Impaired energy production, increased manufacturing of free radicals, decreases in neurotransmitters, and possible N -methyl-D-aspartate (NMDA) receptor–mediated toxicity have been hypothesized to yield the neuronal injury seen in dry beriberi. The exact biochemical defect responsible for the clinical manifestations of cardiac (wet) beriberi or its acute form, Shoshin beriberi (from the Japanese, meaning "sudden collapse"), is not yet fully elucidated.[7] Cardiac dysfunction may simply be compromised by myocardial tissue edema and energy depletion.

Thiamine is not widely distributed in high concentrations; consequently, many foods are now routinely fortified with it. Rich natural sources include whole grains, lean pork, peas, spinach, and legumes. Very little thiamine is present in fats, oils, and refined sugars. It is destroyed by heat, pasteurization, and ionizing radiation. Freezing does not affect the bioavailability of thiamine; however, it is insoluble in alcohol. The risk of beriberi increases in individuals who consume a diet high in thiaminase rich foods (eg, raw freshwater fish or shellfish, ferns), a diet high in antithiamine factors (eg, tea, coffee, betel nuts), or both.

Deficiency of thiamine affects the cardiovascular, muscular, nervous, and GI systems. The body stores of thiamine are minimal, and the duration of thiamine reserves is unknown. In one study, deficiency was detected after approximately 6 weeks without thiamine. In another study of healthy young men who consumed less than 0.2 mg of thiamine daily, urinary excretion of thiamine stopped within 18 days. Case studies have suggested that fatal deficiency can develop in as little as 3 weeks without thiamine intake.

Despite the widespread fortification of many foods and infant formulas with thiamine, clinicians must remain aware of the signs and symptoms of beriberi, a life-threatening, but rapidly reversible, condition.



United States

The incidence of beriberi is unknown. Although all of the following published cohorts were not based on American patients, they could have occurred within the United States.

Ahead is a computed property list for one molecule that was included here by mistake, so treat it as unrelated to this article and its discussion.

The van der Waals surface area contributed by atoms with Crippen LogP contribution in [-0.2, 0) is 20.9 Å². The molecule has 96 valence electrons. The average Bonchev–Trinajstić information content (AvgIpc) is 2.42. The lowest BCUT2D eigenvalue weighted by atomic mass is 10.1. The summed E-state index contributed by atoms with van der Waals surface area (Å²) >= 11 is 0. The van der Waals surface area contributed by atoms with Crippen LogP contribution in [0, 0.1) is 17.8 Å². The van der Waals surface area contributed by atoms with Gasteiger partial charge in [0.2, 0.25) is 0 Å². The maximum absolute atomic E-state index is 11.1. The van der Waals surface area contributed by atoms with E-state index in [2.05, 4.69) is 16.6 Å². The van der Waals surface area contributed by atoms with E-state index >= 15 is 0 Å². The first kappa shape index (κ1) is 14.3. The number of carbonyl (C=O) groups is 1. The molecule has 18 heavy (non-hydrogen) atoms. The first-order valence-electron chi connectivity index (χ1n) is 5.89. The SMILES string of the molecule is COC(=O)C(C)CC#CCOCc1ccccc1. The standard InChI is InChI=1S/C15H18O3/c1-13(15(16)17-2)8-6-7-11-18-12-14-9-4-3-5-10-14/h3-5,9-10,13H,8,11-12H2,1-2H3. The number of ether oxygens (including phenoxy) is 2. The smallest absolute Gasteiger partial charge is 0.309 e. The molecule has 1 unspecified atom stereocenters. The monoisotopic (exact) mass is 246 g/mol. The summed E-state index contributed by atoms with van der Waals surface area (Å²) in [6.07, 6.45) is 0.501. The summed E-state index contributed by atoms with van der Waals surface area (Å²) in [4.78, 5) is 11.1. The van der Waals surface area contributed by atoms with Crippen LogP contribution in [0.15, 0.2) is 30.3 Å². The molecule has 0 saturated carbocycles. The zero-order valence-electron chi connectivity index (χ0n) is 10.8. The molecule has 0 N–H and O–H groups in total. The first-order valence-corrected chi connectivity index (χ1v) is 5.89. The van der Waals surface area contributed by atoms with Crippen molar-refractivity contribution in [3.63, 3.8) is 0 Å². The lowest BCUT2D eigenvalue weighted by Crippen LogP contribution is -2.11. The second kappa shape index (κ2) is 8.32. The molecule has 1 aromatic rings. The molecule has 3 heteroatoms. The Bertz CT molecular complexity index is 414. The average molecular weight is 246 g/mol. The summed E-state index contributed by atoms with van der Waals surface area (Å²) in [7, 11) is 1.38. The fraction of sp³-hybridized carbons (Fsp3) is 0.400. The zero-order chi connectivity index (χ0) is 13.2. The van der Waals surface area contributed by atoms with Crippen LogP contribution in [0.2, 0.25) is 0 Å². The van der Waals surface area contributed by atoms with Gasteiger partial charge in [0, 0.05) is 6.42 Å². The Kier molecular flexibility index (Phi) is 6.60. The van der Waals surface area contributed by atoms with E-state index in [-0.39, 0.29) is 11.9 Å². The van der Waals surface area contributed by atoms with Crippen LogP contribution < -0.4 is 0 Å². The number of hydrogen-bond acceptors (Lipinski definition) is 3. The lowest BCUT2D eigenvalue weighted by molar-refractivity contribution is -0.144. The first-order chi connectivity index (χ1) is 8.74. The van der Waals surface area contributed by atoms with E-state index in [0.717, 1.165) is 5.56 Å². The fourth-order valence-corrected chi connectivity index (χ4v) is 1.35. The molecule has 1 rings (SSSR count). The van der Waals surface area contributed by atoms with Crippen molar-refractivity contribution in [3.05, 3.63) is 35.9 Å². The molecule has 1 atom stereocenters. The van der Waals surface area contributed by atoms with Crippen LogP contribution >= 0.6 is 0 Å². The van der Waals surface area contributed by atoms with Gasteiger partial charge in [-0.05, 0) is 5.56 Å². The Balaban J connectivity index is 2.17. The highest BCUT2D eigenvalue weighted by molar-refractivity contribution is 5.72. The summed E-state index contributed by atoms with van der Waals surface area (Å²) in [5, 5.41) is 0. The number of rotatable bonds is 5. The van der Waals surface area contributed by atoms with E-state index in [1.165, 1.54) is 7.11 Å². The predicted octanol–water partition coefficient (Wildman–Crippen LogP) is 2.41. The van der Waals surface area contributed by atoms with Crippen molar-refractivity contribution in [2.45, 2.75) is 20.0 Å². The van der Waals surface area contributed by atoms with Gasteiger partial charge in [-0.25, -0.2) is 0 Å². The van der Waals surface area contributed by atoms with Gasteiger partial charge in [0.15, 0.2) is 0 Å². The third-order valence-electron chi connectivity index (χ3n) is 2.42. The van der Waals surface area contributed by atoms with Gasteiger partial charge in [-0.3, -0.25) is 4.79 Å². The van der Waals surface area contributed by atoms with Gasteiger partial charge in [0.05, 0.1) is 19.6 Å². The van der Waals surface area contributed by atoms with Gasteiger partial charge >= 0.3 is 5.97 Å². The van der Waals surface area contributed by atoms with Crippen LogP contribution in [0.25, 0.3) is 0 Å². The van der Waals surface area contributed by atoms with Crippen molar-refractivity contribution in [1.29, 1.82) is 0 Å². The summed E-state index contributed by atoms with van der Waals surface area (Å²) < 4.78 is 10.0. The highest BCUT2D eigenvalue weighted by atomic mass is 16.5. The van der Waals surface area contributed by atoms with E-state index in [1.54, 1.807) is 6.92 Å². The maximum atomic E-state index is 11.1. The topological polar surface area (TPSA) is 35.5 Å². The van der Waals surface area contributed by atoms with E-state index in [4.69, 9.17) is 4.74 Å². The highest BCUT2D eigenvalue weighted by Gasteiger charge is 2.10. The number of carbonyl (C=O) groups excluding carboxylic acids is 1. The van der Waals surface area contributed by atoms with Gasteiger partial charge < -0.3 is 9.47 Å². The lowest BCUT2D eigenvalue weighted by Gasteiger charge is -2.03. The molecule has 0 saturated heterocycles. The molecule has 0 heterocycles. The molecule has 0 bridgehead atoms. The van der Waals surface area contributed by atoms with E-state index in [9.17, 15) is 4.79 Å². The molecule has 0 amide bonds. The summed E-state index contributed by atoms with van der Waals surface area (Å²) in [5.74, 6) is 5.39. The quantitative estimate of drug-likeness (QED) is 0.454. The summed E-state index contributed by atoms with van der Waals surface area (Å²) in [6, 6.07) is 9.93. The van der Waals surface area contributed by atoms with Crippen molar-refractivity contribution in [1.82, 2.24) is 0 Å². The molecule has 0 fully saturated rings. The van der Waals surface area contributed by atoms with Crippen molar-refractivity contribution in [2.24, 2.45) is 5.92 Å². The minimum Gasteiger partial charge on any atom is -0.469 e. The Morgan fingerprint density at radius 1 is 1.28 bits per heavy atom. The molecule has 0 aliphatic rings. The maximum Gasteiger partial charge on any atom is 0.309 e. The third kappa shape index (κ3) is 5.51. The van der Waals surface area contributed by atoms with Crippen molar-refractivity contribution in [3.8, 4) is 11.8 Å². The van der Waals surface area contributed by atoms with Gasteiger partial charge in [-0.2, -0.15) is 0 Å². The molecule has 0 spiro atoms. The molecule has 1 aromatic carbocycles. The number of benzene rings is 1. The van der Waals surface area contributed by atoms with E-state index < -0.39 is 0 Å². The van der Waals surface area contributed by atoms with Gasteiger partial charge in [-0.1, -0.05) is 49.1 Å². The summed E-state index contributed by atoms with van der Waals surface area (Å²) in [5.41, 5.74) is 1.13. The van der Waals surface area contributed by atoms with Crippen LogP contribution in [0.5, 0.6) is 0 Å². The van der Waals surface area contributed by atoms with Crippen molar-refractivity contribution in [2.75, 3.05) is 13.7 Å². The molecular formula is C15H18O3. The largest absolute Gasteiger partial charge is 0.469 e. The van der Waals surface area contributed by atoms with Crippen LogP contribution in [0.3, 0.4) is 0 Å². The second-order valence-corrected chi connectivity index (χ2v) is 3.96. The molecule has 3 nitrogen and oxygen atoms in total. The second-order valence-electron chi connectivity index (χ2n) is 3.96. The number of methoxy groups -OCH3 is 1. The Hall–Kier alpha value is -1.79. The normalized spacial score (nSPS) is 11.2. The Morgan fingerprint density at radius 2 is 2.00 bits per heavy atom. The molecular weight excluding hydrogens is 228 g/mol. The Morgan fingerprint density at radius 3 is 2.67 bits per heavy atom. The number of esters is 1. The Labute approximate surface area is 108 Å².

• Although the vast majority of clinical cases are encountered in individuals with alcoholism, beriberi outbreaks have been described in other poorly nourished cohorts. East Asian immigrants who maintain their typical diet are particularly vulnerable.

  • Beriberi has been described in patients with GI diseases that include malnutrition, malabsorption syndromes (eg, human immunodeficiency virus [HIV] enteropathy[8] ), and hyperemesis gravidarum.[6] It has also been reported in hypermetabolic conditions such as lymphoma.

  • In the late 1980s, a shortage of multivitamin infusion occurred in the United States due to reduced production.[8] As a result, numerous patients dependent on total parenteral nutrition (TPN) developed beriberi, which was rapidly reversed by intravenous thiamine. Ironically, thiamine was readily available despite the multivitamin shortage.

  • One review cited more than 100 reports that described dry beriberi following bariatric surgery.[3] Stringent criteria summarized 84 cases that included 2 or more of the following: mental status changes, eye movement abnormalities, cerebellar dysfunction, and dietary deficiency. Gastric bypass or a restrictive procedure was performed in 80 cases (95%). Admission occurred within 6 months of surgery in 79 cases (94%). Frequent vomiting was a risk factor in 76 cases (90%) and had lasted for a median of 21 days at admission. Intravenous glucose administration without thiamine was a risk factor in 15 cases (18%). Brain MRI identified characteristic lesions in 14 cases (47%). Incomplete recovery was observed in 41 cases (49%); memory deficits and gait difficulties were frequent sequela. As suggested by the authors, surgeons, emergency room physicians, and health care providers need to be aware of the possibility of beriberi in patients who have experienced prolonged emesis after gastric bypass surgery.

  • In late 2003, a beriberi outbreak was seen among normal Israeli infants.[9, 10] The cause of the deficiency was a manufacturing omission of thiamine in a brand of soy-based formula exclusively marketed in Israel. Tragically, 2 of the earliest-affected infants died before the etiology was recognized. MRI findings of this cohort are summarized below. Follow-up neurodevelopment studies were conducted on 20 of these infants; learning disabilities were reported, including delayed language development compared with infants fed other sources of milk and matched for age, sex, and maternal education.